Jerry P. Shinley Archive:
George Mandel Mantello



Subject: George Mandel Mantello
Date: 2/23/99 7:51 AM Eastern Standard Time
Message-id: <7au880$6t7$>

       The folks at the Holocaust Memorial Center, West Bloomfield, Michigan, were kind enough to send me a few clips about their 1989 Righteousness Award to Permindex figure George Mandel Mantello:
[Detroit?] News; Nov 13, 1989, p 1B
Blanchard Honors 'Unsung Heroes' of the Holocaust
by Linda Jones, News Staff Writer
       "Unsung heroes" of the Holocaust were honored by Gov. James J. Blanchard and others Sunday evening at the Holocaust Memorial Center's fifth annual dinner in Westin Hotel in downtown Detroit.
       Dr. Rudolf Vrba, one of the few Jews who escaped the Auschwitz death camp, received the Holocaust center's Righteousness Award for documenting the bizarre inner workings of the death camp and exposing the Nazi's plans for the mass deportation of Hungarian Jews.
       George Mandel Mantello, a former first secretary of the general consulate of El Salvador, who was posted in Geneva during WWII, also received the award for disseminating Vrba's report to the international news media.
       Mantello was futher recognized for issuing nearly 15,000 Salvadoran citizenship papers [to] Jews in German-occupied countries.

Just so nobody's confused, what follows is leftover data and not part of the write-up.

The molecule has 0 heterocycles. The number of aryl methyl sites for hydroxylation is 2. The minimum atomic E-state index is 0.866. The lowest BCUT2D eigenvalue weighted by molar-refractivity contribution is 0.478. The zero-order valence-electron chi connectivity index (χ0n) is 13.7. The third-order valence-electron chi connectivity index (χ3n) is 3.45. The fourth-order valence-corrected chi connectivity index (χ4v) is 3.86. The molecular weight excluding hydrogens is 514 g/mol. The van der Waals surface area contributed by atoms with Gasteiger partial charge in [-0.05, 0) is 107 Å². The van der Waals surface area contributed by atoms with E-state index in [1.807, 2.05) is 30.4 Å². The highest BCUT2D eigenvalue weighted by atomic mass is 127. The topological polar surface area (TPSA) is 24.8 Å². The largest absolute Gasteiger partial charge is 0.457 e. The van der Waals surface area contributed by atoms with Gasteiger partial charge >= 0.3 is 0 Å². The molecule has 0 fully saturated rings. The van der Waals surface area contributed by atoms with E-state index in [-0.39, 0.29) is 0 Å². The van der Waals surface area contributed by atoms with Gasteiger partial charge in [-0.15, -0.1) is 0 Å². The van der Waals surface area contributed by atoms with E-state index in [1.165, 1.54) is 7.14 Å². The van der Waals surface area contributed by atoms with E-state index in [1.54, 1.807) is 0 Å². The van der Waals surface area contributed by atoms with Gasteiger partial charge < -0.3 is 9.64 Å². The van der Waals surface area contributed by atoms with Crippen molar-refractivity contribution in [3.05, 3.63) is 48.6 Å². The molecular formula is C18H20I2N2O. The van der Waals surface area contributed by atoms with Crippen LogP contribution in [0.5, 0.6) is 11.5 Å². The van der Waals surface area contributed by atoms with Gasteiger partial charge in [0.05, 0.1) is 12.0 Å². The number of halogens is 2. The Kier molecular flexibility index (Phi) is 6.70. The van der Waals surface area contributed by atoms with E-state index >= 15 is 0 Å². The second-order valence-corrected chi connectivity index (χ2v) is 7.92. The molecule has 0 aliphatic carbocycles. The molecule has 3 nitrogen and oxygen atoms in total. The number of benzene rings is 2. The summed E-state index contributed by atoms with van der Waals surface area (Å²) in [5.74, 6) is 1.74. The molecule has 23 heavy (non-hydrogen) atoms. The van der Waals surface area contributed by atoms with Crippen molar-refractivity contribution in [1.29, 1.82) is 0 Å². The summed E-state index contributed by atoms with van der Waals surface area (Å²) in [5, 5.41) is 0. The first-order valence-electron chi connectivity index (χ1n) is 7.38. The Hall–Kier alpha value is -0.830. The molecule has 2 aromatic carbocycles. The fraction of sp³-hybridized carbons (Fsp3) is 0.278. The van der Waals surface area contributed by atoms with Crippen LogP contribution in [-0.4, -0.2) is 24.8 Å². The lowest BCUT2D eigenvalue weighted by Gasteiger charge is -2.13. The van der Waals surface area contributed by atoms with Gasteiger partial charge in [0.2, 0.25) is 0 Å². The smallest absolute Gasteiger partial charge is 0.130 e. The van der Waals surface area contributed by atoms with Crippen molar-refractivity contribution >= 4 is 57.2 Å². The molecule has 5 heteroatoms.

"We have two authentic heroes here in our midsts," said Blanchard, referring to Vrba and Mantello. He praised the two men as "heroes of humanity" for their efforts at exposing the atrocities of the Holocaust.
       "Who knows how many thousands of lives were spared because of their work," he said to more than 1,100 people attending the dinner. Vrba, a Slovak Jew, was sent to the Auschwitz camp in 1942. While there, he was part of a special "cleaing" crew that had to remove dead bodies from incoming trains full of Jewish deportees.
       He later had the responsibility of making reports on the number of Jews selected for work in Auschwitz and those who were sent to the gas ovens. He escaped on April 7, 1944, and went to Czechoslovakia where he compiled an extensive report that he submitted to Hungarian Jewish leaders and to Switzerland. He is now a Pharmacology professor at the University of British Columbia.
Jewish News, September 29, 1989, p43
HMC Will Honor 'An Unsung Hero'
       George Mantello, of Italy, one of history's "forgotten" heroes who saved thousands of lives, will be honored by the Holocaust Memorial Center at its dinner November 12, at the Westin Hotel.
       Mantello saved thousands of Jews yet remained vitually unnoticed until now, when he will receive the Center's Righteousness Award at the dinner which will be a "Tribute to the Rescuers."
       Rabbi Charles H. Rosenzveig, founder and vice-president of the Holocaust Memorial Center, said the 87-year-old Mantello was the first person to "break the official silence on the Holocaust."
       As El Salvador's secretary general in Switzerland from 1942 to 1945, he circulated a 30-page description of Auschwitz, after which the deportation of Hungarian Jews to concentration camps was immediately halted.
       Additionally, he is credited with producing and distributing 15,000 Salvadoran citizenship documents free-of-charge for Jews and non-Jews throughout Switzerland.
       "The actions of George Mantello were truly remarkable," says Rabbi Rosenzveig. "And history has not given this man the credit he deserves."
       U.S. Representative Charles E. Schumer recently proposed that Mantello be given the Congressional Gold Medal, Congress' highest award.
Jerry Shinley

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